While painting 9-month-old Kfir Bibas, the youngest hostage taken by Hamas on
October 7th, it quickly became evident that this was a face yet to be marked by the
element of time… of a life not yet lived… of experiences yet to be remembered. Devoid
of the scars and wrinkles that usually anchor my paintings I quickly became
uncomfortably emotional. Sadness, anger, resentment, hope. These all became
intertwined into a mess of emotions more than I had bargained for when I first accepted
Rabbi Infeld’s challenge to paint hostages.
I stared at the image of that 9-month-old’s face for many hours. His smile made me
smile. His smile made me cry. A smile, not just with his mouth, but with his eyes too. I
think it is obvious that someone who loves him dearly was on the other side of that
camera lens… and Kfir knows this. I have never met Kfir, but the reference photo I
used to paint him seems all too familiar. It is not much different than the baby photos of
my own children smiling back through the glass frames hanging on our walls.
Many were taken hostage… far too many to paint in the time I had, so I decided to
select just two who would become the unfortunate representatives for all the hostages.
Nine-month-old Kfir was the youngest… so I decided that the second portrait should be
of the oldest.
Eighty-five-year-old Iraqi-born Shlomo Mansour, a grandfather of 12, was also
kidnapped on October 7th, while Mazal, his wife of 60 years, miraculously escaped.
Shlomo also smiles with his eyes. It seems obvious that someone he loves was on the
other side of the camera lens too. On March 17th, his family marked his birthday by
asking the public to eat ice cream in his honour. He loved ice cream. His favorite
flavour, pistachio.
So, I painted Kfir, the youngest, and Shlomo, the oldest. But what about the rest of the
hostages? This art piece is made up of three panels. The centre panel consists of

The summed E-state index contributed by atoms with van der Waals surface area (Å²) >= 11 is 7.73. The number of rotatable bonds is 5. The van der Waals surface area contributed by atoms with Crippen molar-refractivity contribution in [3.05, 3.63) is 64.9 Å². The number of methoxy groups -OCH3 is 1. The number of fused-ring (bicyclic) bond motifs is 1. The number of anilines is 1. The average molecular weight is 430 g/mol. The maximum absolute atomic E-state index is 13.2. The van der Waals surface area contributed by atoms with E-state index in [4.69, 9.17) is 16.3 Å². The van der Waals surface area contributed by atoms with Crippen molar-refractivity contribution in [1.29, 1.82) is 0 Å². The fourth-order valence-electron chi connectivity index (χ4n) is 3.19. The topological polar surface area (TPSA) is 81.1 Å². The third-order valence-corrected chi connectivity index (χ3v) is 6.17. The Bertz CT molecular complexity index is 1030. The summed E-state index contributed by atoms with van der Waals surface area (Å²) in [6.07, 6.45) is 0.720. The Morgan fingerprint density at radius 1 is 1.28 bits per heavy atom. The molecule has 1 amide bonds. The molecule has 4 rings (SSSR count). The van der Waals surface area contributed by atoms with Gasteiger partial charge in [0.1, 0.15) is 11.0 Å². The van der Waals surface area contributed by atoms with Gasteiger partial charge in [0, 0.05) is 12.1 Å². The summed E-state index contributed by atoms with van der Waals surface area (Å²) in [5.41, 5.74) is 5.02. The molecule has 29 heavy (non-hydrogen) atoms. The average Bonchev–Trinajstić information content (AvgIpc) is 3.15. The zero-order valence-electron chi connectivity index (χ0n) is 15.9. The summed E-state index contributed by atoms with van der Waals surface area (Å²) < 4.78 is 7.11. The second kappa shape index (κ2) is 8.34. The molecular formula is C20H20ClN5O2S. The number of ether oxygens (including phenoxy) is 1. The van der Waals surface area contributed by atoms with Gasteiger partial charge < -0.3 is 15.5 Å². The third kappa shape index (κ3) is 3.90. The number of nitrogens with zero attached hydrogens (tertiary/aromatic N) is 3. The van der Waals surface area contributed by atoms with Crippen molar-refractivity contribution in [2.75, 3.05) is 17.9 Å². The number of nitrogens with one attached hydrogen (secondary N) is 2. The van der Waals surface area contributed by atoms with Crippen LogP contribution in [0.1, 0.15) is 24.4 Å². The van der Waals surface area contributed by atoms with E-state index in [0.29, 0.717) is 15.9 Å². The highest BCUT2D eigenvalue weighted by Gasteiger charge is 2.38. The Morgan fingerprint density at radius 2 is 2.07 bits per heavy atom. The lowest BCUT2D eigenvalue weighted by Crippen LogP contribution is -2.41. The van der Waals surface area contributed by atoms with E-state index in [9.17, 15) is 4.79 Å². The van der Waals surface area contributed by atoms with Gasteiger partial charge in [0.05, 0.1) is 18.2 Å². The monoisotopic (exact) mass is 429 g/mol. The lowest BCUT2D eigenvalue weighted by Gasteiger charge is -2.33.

beautifully patterned papers that make a grid totalling 324 squares. Within these 324
squares the rest of the hostages are represented. 324… 18 by 18. I have been
fascinated by the number 18 ever since I learned that it represents life.
Earlier I spoke of the 18 paintings I did of my father. For the two years before
succumbing to lung cancer my father chose to live… right up until his last physical act in
August of 2011, when he leaned forward to hug his grandchildren.
“Chai” is what I’ve decided to call this art piece of the hostages. In the face of very
desperate times, we must choose life. In the face of a difficult world, where some
people feel it is appropriate to rip pictures off lamp posts and walls… pictures simply
asking that we bring a 9-month-old baby and 85-year-old ice-cream loving grandfather
back home… we must continue to choose life.
Rabbi, a few weeks ago you spoke of how Leonard Cohen went into a war zone armed
with just his guitar and voice to bring music into a dark situation… thank you for offering
me the opportunity to express my voice in the way I know best…through my paint and
brushes. And despite any dread I felt speaking to you today, I feel honoured to have
been asked.
Shabbat Shalom